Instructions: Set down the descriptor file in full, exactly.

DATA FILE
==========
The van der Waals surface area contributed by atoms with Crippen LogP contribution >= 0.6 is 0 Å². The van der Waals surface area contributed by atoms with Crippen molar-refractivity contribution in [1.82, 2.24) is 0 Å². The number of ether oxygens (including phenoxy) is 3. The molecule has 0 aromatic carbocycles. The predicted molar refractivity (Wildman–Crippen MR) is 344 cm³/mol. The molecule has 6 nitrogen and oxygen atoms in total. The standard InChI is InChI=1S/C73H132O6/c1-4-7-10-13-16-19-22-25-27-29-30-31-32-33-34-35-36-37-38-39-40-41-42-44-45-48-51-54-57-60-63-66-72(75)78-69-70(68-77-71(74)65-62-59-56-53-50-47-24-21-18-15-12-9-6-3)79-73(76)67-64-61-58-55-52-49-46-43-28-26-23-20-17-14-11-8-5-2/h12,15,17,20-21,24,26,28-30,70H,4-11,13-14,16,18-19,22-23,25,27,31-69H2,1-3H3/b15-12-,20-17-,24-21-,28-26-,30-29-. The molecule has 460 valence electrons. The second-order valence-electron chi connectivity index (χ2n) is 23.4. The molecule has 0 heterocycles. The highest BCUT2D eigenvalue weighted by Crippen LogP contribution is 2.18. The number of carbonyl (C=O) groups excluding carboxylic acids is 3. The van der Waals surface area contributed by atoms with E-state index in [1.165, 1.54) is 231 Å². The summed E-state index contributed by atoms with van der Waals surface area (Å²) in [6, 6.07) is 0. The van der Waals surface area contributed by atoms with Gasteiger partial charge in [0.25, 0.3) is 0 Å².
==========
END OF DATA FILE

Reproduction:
The van der Waals surface area contributed by atoms with Crippen LogP contribution >= 0.6 is 0 Å². The van der Waals surface area contributed by atoms with Crippen molar-refractivity contribution in [1.82, 2.24) is 0 Å². The number of ether oxygens (including phenoxy) is 3. The molecule has 0 aromatic carbocycles. The predicted molar refractivity (Wildman–Crippen MR) is 344 cm³/mol. The molecule has 6 nitrogen and oxygen atoms in total. The standard InChI is InChI=1S/C73H132O6/c1-4-7-10-13-16-19-22-25-27-29-30-31-32-33-34-35-36-37-38-39-40-41-42-44-45-48-51-54-57-60-63-66-72(75)78-69-70(68-77-71(74)65-62-59-56-53-50-47-24-21-18-15-12-9-6-3)79-73(76)67-64-61-58-55-52-49-46-43-28-26-23-20-17-14-11-8-5-2/h12,15,17,20-21,24,26,28-30,70H,4-11,13-14,16,18-19,22-23,25,27,31-69H2,1-3H3/b15-12-,20-17-,24-21-,28-26-,30-29-. The molecule has 460 valence electrons. The second-order valence-electron chi connectivity index (χ2n) is 23.4. The molecule has 0 heterocycles. The highest BCUT2D eigenvalue weighted by Crippen LogP contribution is 2.18. The number of carbonyl (C=O) groups excluding carboxylic acids is 3. The van der Waals surface area contributed by atoms with E-state index in [1.165, 1.54) is 231 Å². The summed E-state index contributed by atoms with van der Waals surface area (Å²) in [6, 6.07) is 0. The van der Waals surface area contributed by atoms with Gasteiger partial charge in [0.25, 0.3) is 0 Å².